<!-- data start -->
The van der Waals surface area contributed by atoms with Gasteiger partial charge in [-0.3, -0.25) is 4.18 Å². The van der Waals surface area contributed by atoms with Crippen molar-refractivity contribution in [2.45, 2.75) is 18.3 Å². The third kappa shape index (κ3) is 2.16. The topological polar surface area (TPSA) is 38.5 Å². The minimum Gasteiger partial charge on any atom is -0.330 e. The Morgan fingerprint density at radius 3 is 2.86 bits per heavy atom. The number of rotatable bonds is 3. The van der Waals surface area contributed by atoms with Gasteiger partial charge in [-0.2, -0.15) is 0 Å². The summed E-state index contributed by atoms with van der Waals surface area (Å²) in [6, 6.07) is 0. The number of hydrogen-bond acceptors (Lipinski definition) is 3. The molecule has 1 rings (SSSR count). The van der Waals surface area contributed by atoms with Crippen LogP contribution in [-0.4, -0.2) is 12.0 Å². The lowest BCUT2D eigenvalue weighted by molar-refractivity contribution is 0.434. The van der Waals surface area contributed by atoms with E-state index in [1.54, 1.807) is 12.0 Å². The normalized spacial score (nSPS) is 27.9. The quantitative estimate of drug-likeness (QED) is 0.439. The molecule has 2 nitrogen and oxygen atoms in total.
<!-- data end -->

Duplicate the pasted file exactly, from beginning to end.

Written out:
The van der Waals surface area contributed by atoms with Gasteiger partial charge in [-0.3, -0.25) is 4.18 Å². The van der Waals surface area contributed by atoms with Crippen molar-refractivity contribution in [2.45, 2.75) is 18.3 Å². The third kappa shape index (κ3) is 2.16. The topological polar surface area (TPSA) is 38.5 Å². The minimum Gasteiger partial charge on any atom is -0.330 e. The Morgan fingerprint density at radius 3 is 2.86 bits per heavy atom. The number of rotatable bonds is 3. The van der Waals surface area contributed by atoms with Gasteiger partial charge in [-0.2, -0.15) is 0 Å². The summed E-state index contributed by atoms with van der Waals surface area (Å²) in [6, 6.07) is 0. The number of hydrogen-bond acceptors (Lipinski definition) is 3. The molecule has 1 rings (SSSR count). The van der Waals surface area contributed by atoms with Crippen LogP contribution in [-0.4, -0.2) is 12.0 Å². The lowest BCUT2D eigenvalue weighted by molar-refractivity contribution is 0.434. The van der Waals surface area contributed by atoms with E-state index in [1.54, 1.807) is 12.0 Å². The normalized spacial score (nSPS) is 27.9. The quantitative estimate of drug-likeness (QED) is 0.439. The molecule has 2 nitrogen and oxygen atoms in total.